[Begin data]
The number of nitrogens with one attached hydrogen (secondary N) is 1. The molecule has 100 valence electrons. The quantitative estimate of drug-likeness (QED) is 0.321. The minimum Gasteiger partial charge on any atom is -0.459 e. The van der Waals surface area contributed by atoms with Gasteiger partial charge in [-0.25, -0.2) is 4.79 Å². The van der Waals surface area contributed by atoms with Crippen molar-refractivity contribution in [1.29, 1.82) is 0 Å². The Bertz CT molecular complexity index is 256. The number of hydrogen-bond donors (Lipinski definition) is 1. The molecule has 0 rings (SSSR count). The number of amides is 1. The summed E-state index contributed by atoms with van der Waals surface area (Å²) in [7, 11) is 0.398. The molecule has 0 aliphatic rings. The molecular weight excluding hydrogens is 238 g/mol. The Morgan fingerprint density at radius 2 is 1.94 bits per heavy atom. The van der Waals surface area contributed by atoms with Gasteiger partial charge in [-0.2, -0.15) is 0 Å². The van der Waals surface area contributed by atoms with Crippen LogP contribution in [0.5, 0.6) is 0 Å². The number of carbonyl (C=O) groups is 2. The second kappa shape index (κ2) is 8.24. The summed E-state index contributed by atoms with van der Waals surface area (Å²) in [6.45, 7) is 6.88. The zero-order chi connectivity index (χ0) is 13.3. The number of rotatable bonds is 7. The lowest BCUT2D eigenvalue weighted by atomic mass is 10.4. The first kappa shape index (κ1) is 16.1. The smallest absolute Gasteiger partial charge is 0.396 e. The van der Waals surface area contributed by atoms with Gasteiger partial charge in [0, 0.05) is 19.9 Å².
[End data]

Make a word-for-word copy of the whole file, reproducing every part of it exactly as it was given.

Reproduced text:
The number of nitrogens with one attached hydrogen (secondary N) is 1. The molecule has 100 valence electrons. The quantitative estimate of drug-likeness (QED) is 0.321. The minimum Gasteiger partial charge on any atom is -0.459 e. The van der Waals surface area contributed by atoms with Gasteiger partial charge in [-0.25, -0.2) is 4.79 Å². The van der Waals surface area contributed by atoms with Crippen molar-refractivity contribution in [1.29, 1.82) is 0 Å². The Bertz CT molecular complexity index is 256. The number of hydrogen-bond donors (Lipinski definition) is 1. The molecule has 0 rings (SSSR count). The number of amides is 1. The summed E-state index contributed by atoms with van der Waals surface area (Å²) in [7, 11) is 0.398. The molecule has 0 aliphatic rings. The molecular weight excluding hydrogens is 238 g/mol. The Morgan fingerprint density at radius 2 is 1.94 bits per heavy atom. The van der Waals surface area contributed by atoms with Gasteiger partial charge in [-0.2, -0.15) is 0 Å². The van der Waals surface area contributed by atoms with Crippen LogP contribution in [0.5, 0.6) is 0 Å². The number of carbonyl (C=O) groups is 2. The second kappa shape index (κ2) is 8.24. The summed E-state index contributed by atoms with van der Waals surface area (Å²) in [6.45, 7) is 6.88. The zero-order chi connectivity index (χ0) is 13.3. The number of rotatable bonds is 7. The lowest BCUT2D eigenvalue weighted by atomic mass is 10.4. The first kappa shape index (κ1) is 16.1. The smallest absolute Gasteiger partial charge is 0.396 e. The van der Waals surface area contributed by atoms with Gasteiger partial charge in [0, 0.05) is 19.9 Å².